Slaughter v. Jones Day, No. 4:2005cv03455 - Document 26 (S.D. Tex. 2007)

Court Description: RESPONSE in Opposition to 25 MOTION for New Trial MOTION for Reconsideration of 23 Final Judgment, filed by Jones Day. (Attachments: # 1 Proposed Order)(Edwards, Kelley)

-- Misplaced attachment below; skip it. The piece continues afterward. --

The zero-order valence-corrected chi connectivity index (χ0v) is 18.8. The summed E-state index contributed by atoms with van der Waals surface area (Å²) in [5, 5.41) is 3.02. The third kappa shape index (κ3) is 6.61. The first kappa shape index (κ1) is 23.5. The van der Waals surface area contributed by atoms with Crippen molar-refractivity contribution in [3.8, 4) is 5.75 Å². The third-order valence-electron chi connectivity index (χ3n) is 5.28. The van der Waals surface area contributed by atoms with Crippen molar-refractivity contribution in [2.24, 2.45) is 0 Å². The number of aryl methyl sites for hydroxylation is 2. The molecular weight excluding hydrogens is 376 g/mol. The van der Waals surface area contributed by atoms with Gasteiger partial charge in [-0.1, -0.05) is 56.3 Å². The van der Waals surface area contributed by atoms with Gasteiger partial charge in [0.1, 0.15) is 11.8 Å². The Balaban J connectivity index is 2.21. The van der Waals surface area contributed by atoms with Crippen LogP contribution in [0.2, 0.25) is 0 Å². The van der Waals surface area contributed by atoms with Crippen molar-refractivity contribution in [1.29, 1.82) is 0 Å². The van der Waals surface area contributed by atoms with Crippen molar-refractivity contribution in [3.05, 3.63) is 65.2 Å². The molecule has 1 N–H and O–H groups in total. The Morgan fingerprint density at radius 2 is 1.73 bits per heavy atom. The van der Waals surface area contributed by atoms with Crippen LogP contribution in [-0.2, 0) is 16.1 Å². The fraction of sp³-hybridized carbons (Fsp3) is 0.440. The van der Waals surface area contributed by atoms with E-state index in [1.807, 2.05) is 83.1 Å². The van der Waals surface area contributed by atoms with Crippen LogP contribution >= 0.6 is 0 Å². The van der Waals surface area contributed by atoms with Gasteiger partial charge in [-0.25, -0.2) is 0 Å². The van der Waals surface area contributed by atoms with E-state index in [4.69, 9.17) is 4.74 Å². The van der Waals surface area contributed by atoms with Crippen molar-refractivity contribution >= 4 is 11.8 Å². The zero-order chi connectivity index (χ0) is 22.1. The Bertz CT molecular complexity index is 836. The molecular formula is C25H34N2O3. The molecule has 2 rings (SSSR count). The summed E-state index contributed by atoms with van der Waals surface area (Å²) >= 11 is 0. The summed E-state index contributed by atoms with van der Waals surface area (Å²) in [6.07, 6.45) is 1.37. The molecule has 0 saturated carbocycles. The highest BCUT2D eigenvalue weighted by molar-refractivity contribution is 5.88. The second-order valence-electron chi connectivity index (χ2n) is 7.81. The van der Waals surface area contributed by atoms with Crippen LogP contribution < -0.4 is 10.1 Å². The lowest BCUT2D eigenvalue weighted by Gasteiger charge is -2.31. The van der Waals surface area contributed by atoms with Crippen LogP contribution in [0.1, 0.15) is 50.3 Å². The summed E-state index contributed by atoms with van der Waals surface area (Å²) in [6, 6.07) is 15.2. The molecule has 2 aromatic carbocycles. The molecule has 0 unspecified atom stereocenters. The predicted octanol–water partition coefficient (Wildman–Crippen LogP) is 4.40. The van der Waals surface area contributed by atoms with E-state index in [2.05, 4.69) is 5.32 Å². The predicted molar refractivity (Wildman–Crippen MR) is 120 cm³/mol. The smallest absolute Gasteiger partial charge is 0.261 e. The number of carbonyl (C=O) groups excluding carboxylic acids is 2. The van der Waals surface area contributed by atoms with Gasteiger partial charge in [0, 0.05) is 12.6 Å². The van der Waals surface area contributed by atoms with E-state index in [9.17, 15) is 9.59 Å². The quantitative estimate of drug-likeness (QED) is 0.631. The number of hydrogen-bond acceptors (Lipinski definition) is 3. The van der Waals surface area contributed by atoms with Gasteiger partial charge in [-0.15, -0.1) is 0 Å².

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Slaughter v. Jones Day Doc. 26 Case 4:05-cv-03455 Document 26 Filed 02/09/2007 Page 1 of 8 IN THE UNITED STATES DISTRICT COURT FOR THE SOUTHERN DISTRICT OF TEXAS HOUSTON DIVISION AVA SLAUGHTER, Plaintiff, v. JONES DAY, Defendant. § § § § § § § § § § CIVIL ACTION NO. H-05-3455 DEFENDANT JONES DAY'S RESPONSE TO PLAINTIFF’S MOTION FOR NEW TRIAL AND MOTION FOR RECONSIDERATION Defendant Jones Day (“Jones Day” or “Defendant”) files this Response to Plaintiff’s Motion for New Trial and Motion for Reconsideration, and respectfully moves this Court to deny such motions. As this case was decided upon Defendant’s Motion for Summary Judgment, Plaintiff’s Motions should be considered a Motion to Alter or Amend Judgment brought under Rule 59(e). See FED. R. CIV. PROC. 59(a), (e). The Fifth Circuit Court of Appeals has instructed that the Federal Rules favor denial of motions to alter or amend a judgment. See Southern Contractors Group, Inc. v. Dynaleetric Company, 2 F.3d 606, 611 (5th Cir. 1993). Reconsideration of a judgment after its entry is an extraordinary remedy that should be used sparingly. Templet v. Hydrochem Inc., 367 F.3d 473, 478-79 (5th Cir. 2004). In order to be considered, a motion to alter or amend a judgment must clearly establish either a manifest error of law or fact or must present newly discovered evidence; it cannot be used to raise arguments which could, and should, have been made before the judgment issued. Rosenzweig v. Azurix Corp., 332 F.3d 854, 863 (5th Cir. 2003); Simon v. United States, 891 F.2d 1154, 1159 (5th Cir. 1990). Dockets.Justia.com Case 4:05-cv-03455 Document 26 Filed 02/09/2007 Page 2 of 8 In Plaintiff’s Motion for New Trial and Motion for Reconsideration (hereinafter Plaintiff’s “Motion”), Plaintiff merely reasserts arguments that were extensively briefed in the summary judgment pleadings, or that could have been raised before judgment, and then conclusorily states that this Court erred in making its determinations on these issues. Furthermore, to the extent that Plaintiff argues that manifest errors exist, her arguments are not premised upon any legal or factual authority whatsoever. Jones Day expressly incorporates by reference its previously-filed summary judgment pleadings and evidence supporting this Court’s grant of summary judgment. This Court has already considered and rejected Plaintiff’s arguments opposing summary judgment, and Plaintiff has no basis upon which to establish a manifest error of law or fact in this Court’s judgment. Because Plaintiff’s Motion does not present new evidence warranting this Court’s reconsideration of its judgment and does not establish any manifest errors of law or fact, Plaintiff’s Motion for New Trial and Motion for Reconsideration should be denied. 1. There is no evidence that Plaintiff suffered any adverse employment action before September 2003. In support of her Motion, Plaintiff argues, without legal or evidentiary support, that the employment decision at issue occurred when Jones Day made the decision to demote Plaintiff in February 2003. Plaintiff’s argument fails for several reasons. First, there is no evidence that Jones Day made any decision regarding the GIS Manager position in February 2003. Rather, the undisputed summary judgment evidence shows that Jones Day did not ultimately decide to create a new GIS position in Houston until September 2003 (See, e.g., Affidavit of Hugh Whiting, attached to Defendant’s Motion for Summary Judgment as Exhibit C, at ¶ 4; Deposition of Kevin Richardson, attached to Defendant’s Motion for Summary Judgment as Exhibit B, at 89). It is undisputed that Hugh Whiting, Partner-in-Charge of the Houston Office, made the ultimate -2- Case 4:05-cv-03455 Document 26 Filed 02/09/2007 Page 3 of 8 decision to hire a new GIS employee in Houston (See, e.g., Defendant’s Ex. C at ¶4). Houston Office Administrator Kevin Richardson testified that the only conversations he had with Whiting prior to September 2003 regarding Houston GIS personnel concerned whether it was necessary to hire a new GIS employee at that time (Defendant’s Ex. B at 94-95). Ultimately, in or around September 2003, due to the growing demands of the office, Whiting decided that Jones Day needed to create a GIS Manager position in Houston (Defendant’s Ex. C at ¶4). The only evidence that Plaintiff cites in support of her assertion that the decision occurred before September 2003 is a February 3, 2003 email from North American GIS Manager Sara White to Richardson, in which White discusses the possibility of creating a new GIS position in Houston (See Plaintiff’s Opposition to Summary Judgment at Exhibit 5). As Richardson explained, White’s email merely reflected the concerns that Jones Day had with the current operations of the Houston GIS Department (See Defendant’s Ex. B, at 27). It did not reflect any affirmative decision to create a new position, because such a decision had not yet been made (See id.). Because there is no evidence in the summary judgment record to indicate that Jones Day decided to demote Plaintiff in February 2003, or at any time prior to September 2003, Plaintiff cannot demonstrate that the Court committed clear error by holding that the adverse employment action at issue occurred in September 2003. Moreover, if the adverse employment action at issue had occurred before February 3, 2003, as Plaintiff now asserts, Plaintiff’s claims would be time-barred.1 1 Plaintiff contends that the alleged adverse employment action at issue occurred before White’s February 3, 2003 email. Plaintiff filed her charge of discrimination on December 11, 2003, 311 days after the date of White’s email. Accordingly, if the adverse employment decision had occurred before February 3, 2003, as Plaintiff now asserts, Plaintiff’s charge would not have been timely filed. TEX. LAB. CODE § 21.202. Furthermore, because Plaintiff filed her lawsuit in April 2005, more than two years after the alleged February 2003 decision, her § 1981 claim would also be barred. See Price v. Digital Equipment Corp., 846 F.2d 1026 (5th Cir. 1988) (holding that a two-year statute of limitations applies to § 1981 wrongful termination claims). -3- Case 4:05-cv-03455 Document 26 Filed 02/09/2007 Page 4 of 8 Second, even if this Court could conclude that Jones Day decided in February 2003 to create a new GIS position in Houston, there is no evidence that Jones Day made any decision with respect to Plaintiff’s employment before September 2003. On the contrary, Richardson testified that he never had any discussions about Plaintiff’s qualifications for the GIS Manager position prior to September of 2003 (Defendant’s Ex. B, at 94). There is simply no evidence in the summary judgment record suggesting that any decision to “demote” Plaintiff occurred concurrently with the decision to create the new GIS position. Instead, Plaintiff was invited to apply for, and did apply for, the GIS Manager position (Id. at 114-15; Defendant’s Ex. C at ¶4). The summary judgment evidence conclusively establishes that to the extent any demotion decision occurred in this case, it was made contemporaneously with the promotion of Jerry Del Riesgo to GIS Manager. Finally, Plaintiff has no legal basis upon which to argue that she suffered an adverse employment action in February 2003. Plaintiff cites no authority for the proposition that an alleged adverse employment action occurs at the time the internal business decision is made rather than when it is implemented. Even assuming arguendo that the alleged demotion decision at issue occurred in February of 2003, as Plaintiff contends, there is no dispute that Plaintiff’s job duties, compensation, and benefits were not altered in any way until after Jerri Del Riesgo was hired as Houston GIS Manager. Accordingly, the decision does not constitute an adverse employment action under Title VII because the terms and conditions of Plaintiff’s employment did not change in February 2003. Hunt v. Rapides Healthcare Sys., L.L.C., 277 F.3d 757, 769 (5th Cir. 2001) (holding that an employment action that “does not affect job duties, compensation, or benefits” is not an adverse employment action under Title VII). Because Plaintiff did not suffer an allegedly adverse employment action until September 2003, and -4- Case 4:05-cv-03455 Document 26 Filed 02/09/2007 Page 5 of 8 because there is no competent evidence that the employment action at issue was motivated by discrimination, this Court did not err in granting Jones Day’s Motion for Summary Judgment. 2. Jones Day has articulated a legitimate, nondiscriminatory reason for the employment action at issue, and there is no evidence of pretext. As this Court properly recognized, Jones Day met its burden on summary judgment to articulate a legitimate, nondiscriminatory reason for Plaintiff’s alleged demotion. Specifically, as fully explained in Defendant’s Motion, the undisputed summary judgment evidence demonstrates that Jones Day hired Del Riesgo as Houston GIS Manager because Jones Day determined that Del Reisgo was better qualified than Plaintiff for the manager position. Because the terms and conditions of Plaintiff’s employment did not change until Del Riesgo took over the Houston GIS Manager responsibilities, the alleged demotion at issue did not occur until Jones Day selected Del Riesgo for the position. Because Jones Day articulated a legitimate, nondiscriminatory reason for selecting Del Riesgo as Houston GIS Manager, this Court did not err in granting Jones Day’s Motion for Summary Judgment. Moreover, even if this Court could conclude that the adverse employment decision at issue occurred when Jones Day decided to create a new GIS position in Houston, the summary judgment record clearly reflects Jones Day’s legitimate, nondiscriminatory reasons for this decision. As the undisputed evidence demonstrates, Jones Day elected to create a new GIS position in Houston because of the growing demands of the office and the office’s anticipated relocation scheduled for the end of 2003 (See, e.g., Defendant’s Ex. B, at 16-17; Defendant’s Ex. C at ¶4). Furthermore, the record establishes that Plaintiff had not demonstrated the performance qualities sufficient to perform in the capacity of GIS Manager (See, e.g., Defendant’s Ex. B at 94; Defendant’s Ex. I at Ex. 3, pp. 25-34), and that Jones Day concluded that Del Riesgo would perform better in the position of GIS Manager than Plaintiff (Defendant’s Ex. C at ¶6). An -5- Case 4:05-cv-03455 Document 26 Filed 02/09/2007 Page 6 of 8 employer’s decision to demote an employee for unsatisfactory performance is a legitimate, nondiscriminatory reason for the employment decision. Crawford v. Formosa Plastics Corp., 234 F.3d 899, 902 (5th Cir. 2000). Moreover, as this Court properly recognized, Title VII does not prohibit an employer from discharging an employee, even one who is performing her current position adequately, and replacing her with an individual outside the plaintiff’s protected class whom the employer subjectively believes will do a better job. See Elliott v. Group Med. & Surgical Serv., 714 F.2d 556, 567 (5th Cir. 1983), cert. denied, 467 U.S. 1215 (1984). The undisputed summary judgment evidence in this case definitively establishes that Jones Day had legitimate, nondiscriminatory reasons for the decisions at issue. Finally, Plaintiff cannot demonstrate that the Court erred in granting Jones Day’s Motion for Summary Judgment because Plaintiff has no evidence that Jones Day’s legitimate, nondiscriminatory reasons for its GIS personnel decisions are false or merely a pretext for discrimination. Plaintiff presents no arguments of pretext that were not extensively briefed prior to this Court’s grant of summary judgment. While Plaintiff argues that the majority of Richardson’s criticisms of Plaintiff’s performance occurred after the demotion decision was allegedly made, there is no evidence that Richardson’s evaluations of Plaintiff were motivated by discrimination. Furthermore, Plaintiff ignores the undisputed fact that she received unfavorable employment evaluations from other Jones Day employees in 2002 as well as 2003, and that Whiting relied on all of these evaluations in deciding to promote Del Riesgo to the GIS Manager position (See Defendant’s Ex. I at Ex. 3, pp. 25-34; Defendant’s Ex. C at ¶5). Finally, Plaintiff’s allegation that Jones Day discriminated against her when Richardson decided to demote her completely disregards the testimony of Whiting, the undisputed ultimate decision maker, and of Mark Metts and Scott Cowan, who both provided input into the GIS Manager hiring decision. -6- Case 4:05-cv-03455 Document 26 Filed 02/09/2007 Page 7 of 8 Plaintiff does not argue that any of these individuals acted with a discriminatory motive in recommending or selecting Del Riesgo for the GIS Manager position. Because Plaintiff offers nothing more than conclusory arguments and self-interested characterizations of job performance in support of her Motion, Plaintiff cannot demonstrate that the Court committed clear error in holding that there was no evidence of discrimination by Jones Day. Accordingly, Plaintiff’s Motion should be denied. III. CONCLUSION For the above-stated reasons, Jones Day prays that the Court deny Plaintiff’s Motion for New Trial and Motion for Reconsideration. Jones Day further requests all other and further relief, at law or in equity, to which it may show itself to be justly entitled. Respectfully submitted, OF COUNSEL: FULBRIGHT & JAWORSKI L.L.P. Kelley Edwards State Bar No. 24041775 Federal I.D. No. 560755 /s/ Shauna Johnson Clark by permission Kelley Edwards Shauna Johnson Clark State Bar No. 00790977 Federal I.D. No. 18235 Fulbright Tower 1301 McKinney, Suite 5100 Houston, Texas 77010-3095 Telephone: (713) 651-5151 Facsimile: (713) 651-5246 Attorney-in-Charge for Defendant JONES DAY -7- Case 4:05-cv-03455 Document 26 Filed 02/09/2007 Page 8 of 8 CERTIFICATE OF SERVICE This pleading was served in compliance in compliance with Rule 5 of the Federal Rules of Civil Procedure by electronic transmission on this 9th day of February, 2007, to counsel listed below: Mr. Thomas Padgett, Jr. Baker & Patterson, L.L.P. 1004 Prairie, Suite 300 Houston, Texas 77002 _______/s/ Kelley Edwards___________ Kelley Edwards -8-